NYC has anthro animation festivals, too
Despite the implication on Flayrah, Los Angeles is not the only city to have festivals of animation with anthropomorphic stars. On February 28th through March 24th, the 16th Annual New York International Children’s Film Festival will play at seven different locations in NYC. The Festival will screen 100 different films (some live-action), and is expected to draw an attendance of 25,000+. It will present many of the films in the U.S. for the first time, to qualify them for 2013 Oscars.
Among the films are several that have been covered on Flayrah, including the Belgian Ernest & Celestine, about a mouse and a bear who become friends (French with English subtitles; Feb. 28 at Tribeca Cinemas); The Wolf Children (Ame & Yuki, the Wolf Children), about a college student who marries a werewolf who dies, and must raise their two werewolf toddlers alone (Japanese with English subtitles; March 3 at the Asia Society and 16 at SVA); The Day of the Crows, mostly about a feral child raised in the forest, but with some fantasy scenes of anthropomorphic animal-headed forest spirits (French with English subtitles; March 10 at FIAF); Welcome to the Space Show “with an intergalactic cast of thousands” (premiere of the English dub; March 9 at SVA), and Meet the Small Potatoes, for pre-schoolers about a musical group of animated potatoes who rise from small-town beginnings to international rock stardom (March 16 at the IFC Center and March 24 at the DGA Theater).
Other animated features include some with children and realistic animals, or which have brief sequences with fantasy animals, such as Zarafa, about a small African boy who follows his pet baby giraffe who is sent to Europe as a gift for King Charles X of France (loosely based on a true incident; French with English subtitles; March 9 at SVA and 24 at the DGA Theater); Starry Starry Night, live-action about Mei, a dreamy schoolgirl who imagines animated animal friends, some in animated origami (Mandarin with English subtitles; March 2 at the Scholastic Theater); a new Italian Pinocchio closer to Collodi’s original story than Disney’s (in English; March 10 at FIAF); Hey Krishna, about the Hindi god Krishna’s youth, with brief appearances of anthropomorphic monsters and demons (in English; March 16 at FSLC and March 17 at the IFC Center); and The Painting, starring figures from both finished and unfinished paintings (premiere of the English dub; March 2 and 23 at the Scholastic Theater).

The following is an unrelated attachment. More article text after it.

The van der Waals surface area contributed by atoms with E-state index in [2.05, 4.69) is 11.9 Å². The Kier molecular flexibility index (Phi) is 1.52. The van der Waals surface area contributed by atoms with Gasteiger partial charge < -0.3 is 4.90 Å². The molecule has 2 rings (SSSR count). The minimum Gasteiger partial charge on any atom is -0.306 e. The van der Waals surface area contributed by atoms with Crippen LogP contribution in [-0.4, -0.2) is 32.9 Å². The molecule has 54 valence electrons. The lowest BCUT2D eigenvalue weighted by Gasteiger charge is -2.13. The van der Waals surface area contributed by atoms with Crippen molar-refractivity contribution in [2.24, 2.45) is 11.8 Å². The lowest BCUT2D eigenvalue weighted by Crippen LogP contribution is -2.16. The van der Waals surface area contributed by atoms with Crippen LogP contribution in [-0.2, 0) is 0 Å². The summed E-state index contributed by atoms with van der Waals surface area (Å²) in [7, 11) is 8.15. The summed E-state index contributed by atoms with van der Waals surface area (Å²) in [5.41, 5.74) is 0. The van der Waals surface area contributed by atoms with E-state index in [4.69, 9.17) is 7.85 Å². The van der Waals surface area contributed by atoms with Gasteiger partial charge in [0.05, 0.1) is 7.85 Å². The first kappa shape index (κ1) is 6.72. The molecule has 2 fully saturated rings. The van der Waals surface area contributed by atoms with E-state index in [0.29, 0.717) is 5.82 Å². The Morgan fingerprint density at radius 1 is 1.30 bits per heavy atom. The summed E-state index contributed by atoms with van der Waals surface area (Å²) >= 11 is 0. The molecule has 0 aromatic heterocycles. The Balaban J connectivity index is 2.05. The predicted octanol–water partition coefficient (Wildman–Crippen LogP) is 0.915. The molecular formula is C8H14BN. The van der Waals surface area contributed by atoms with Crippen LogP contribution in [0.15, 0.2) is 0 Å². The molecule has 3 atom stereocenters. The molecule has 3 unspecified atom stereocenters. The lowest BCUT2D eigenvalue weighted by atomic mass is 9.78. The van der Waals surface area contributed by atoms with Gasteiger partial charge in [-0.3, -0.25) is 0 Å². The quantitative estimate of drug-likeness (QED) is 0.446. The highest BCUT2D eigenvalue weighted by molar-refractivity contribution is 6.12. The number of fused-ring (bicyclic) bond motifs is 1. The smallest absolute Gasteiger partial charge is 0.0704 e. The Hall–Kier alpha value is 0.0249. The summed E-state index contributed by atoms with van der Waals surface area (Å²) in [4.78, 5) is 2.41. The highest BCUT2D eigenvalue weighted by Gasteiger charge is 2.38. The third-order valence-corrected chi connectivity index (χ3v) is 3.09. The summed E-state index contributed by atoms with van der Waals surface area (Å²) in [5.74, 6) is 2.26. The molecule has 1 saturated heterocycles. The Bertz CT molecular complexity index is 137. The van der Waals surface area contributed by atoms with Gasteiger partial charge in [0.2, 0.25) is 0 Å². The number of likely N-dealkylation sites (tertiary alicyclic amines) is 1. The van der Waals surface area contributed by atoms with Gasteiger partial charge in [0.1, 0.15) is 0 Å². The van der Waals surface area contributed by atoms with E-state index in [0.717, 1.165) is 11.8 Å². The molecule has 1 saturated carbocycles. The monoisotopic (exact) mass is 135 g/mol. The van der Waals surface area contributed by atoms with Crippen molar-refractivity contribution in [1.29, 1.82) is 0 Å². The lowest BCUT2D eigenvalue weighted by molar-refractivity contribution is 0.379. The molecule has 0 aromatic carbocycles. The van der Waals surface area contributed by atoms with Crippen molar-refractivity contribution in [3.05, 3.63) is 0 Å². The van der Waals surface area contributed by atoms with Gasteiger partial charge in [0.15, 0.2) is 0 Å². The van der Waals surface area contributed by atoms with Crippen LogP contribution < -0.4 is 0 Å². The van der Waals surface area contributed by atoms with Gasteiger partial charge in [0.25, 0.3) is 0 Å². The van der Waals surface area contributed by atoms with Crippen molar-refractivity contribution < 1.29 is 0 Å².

Still others have no anthropomorphic aspects but will be of interest to animation fans, including Studio Ghibli’s From Up on Poppy Hill (in English; March 2 at SVA and March 10 at FIAF); and Kirikou and the Men and the Women (French with English subtitles; March 9 and 24 at the IFC Center). Or if you want to see the Spanish dub of Disney’s Wreck-It Ralph, here it is (March 16 at SVA).
Tickets are for sale on gkids.com. Screenings are expected to sell out, so advance online purchase is recommended.
About the authorFred Patten — read stories — contact (login required)
a retired former librarian from North Hollywood, California, interested in general anthropomorphics
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The 16th Annual New York International Children’s Film Festival, February 28th through March 24th, has added two additional screenings of the Japanese “The Wolf Children” (“Ame and Yuki, the Wolf Children”), in Japanese with English subtitles. The original announced screenings are March 3rd and 16th; the additional screenings are on March 9th at 4:00 and 6:30 p.m. at the SVA theater. There will be Q&A sessions at both screenings with Director Mamoru Hosoda.
“Due to overwhelming demand”, the Festival has added four more screenings of Studio Ghibli’s new “From Up on Poppy Hill”, in English. The two announced screenings are on March 2nd & 10th; the new screenings are all on Saturday, March 16th – 11:10 a.m. & 1:00 p.m. at the IFC Center, and 11:00 a.m. & 1:10 p.m. at the Elinor Bunim Munroe Film Center. “Poppy Hill” is absolutely non-anthropomorphic, but it is a new animated feature from Studio Ghibli.
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